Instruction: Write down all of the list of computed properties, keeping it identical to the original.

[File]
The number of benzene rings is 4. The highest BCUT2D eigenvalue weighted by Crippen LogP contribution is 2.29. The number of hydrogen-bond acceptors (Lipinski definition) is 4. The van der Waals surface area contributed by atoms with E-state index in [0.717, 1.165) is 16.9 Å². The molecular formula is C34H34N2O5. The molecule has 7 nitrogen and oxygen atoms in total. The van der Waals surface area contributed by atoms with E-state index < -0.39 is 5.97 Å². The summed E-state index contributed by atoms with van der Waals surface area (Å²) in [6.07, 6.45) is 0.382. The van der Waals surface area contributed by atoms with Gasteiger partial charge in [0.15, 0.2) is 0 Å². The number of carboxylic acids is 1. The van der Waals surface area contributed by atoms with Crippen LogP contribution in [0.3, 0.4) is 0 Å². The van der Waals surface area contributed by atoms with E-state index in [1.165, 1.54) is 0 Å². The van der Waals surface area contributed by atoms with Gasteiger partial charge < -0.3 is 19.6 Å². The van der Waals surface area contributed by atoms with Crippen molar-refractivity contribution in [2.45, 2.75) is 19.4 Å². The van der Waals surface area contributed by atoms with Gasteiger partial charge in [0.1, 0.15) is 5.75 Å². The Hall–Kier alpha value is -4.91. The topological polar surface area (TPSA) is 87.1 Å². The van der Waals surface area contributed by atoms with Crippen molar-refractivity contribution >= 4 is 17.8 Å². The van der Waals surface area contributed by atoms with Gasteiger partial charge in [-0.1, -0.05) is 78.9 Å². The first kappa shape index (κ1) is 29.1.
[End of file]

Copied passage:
The number of benzene rings is 4. The highest BCUT2D eigenvalue weighted by Crippen LogP contribution is 2.29. The number of hydrogen-bond acceptors (Lipinski definition) is 4. The van der Waals surface area contributed by atoms with E-state index in [0.717, 1.165) is 16.9 Å². The molecular formula is C34H34N2O5. The molecule has 7 nitrogen and oxygen atoms in total. The van der Waals surface area contributed by atoms with E-state index < -0.39 is 5.97 Å². The summed E-state index contributed by atoms with van der Waals surface area (Å²) in [6.07, 6.45) is 0.382. The van der Waals surface area contributed by atoms with Gasteiger partial charge in [0.15, 0.2) is 0 Å². The number of carboxylic acids is 1. The van der Waals surface area contributed by atoms with Crippen LogP contribution in [0.3, 0.4) is 0 Å². The van der Waals surface area contributed by atoms with E-state index in [1.165, 1.54) is 0 Å². The van der Waals surface area contributed by atoms with Gasteiger partial charge < -0.3 is 19.6 Å². The van der Waals surface area contributed by atoms with Crippen molar-refractivity contribution in [2.45, 2.75) is 19.4 Å². The van der Waals surface area contributed by atoms with Gasteiger partial charge in [0.1, 0.15) is 5.75 Å². The Hall–Kier alpha value is -4.91. The topological polar surface area (TPSA) is 87.1 Å². The van der Waals surface area contributed by atoms with Crippen molar-refractivity contribution >= 4 is 17.8 Å². The van der Waals surface area contributed by atoms with Gasteiger partial charge in [-0.1, -0.05) is 78.9 Å². The first kappa shape index (κ1) is 29.1.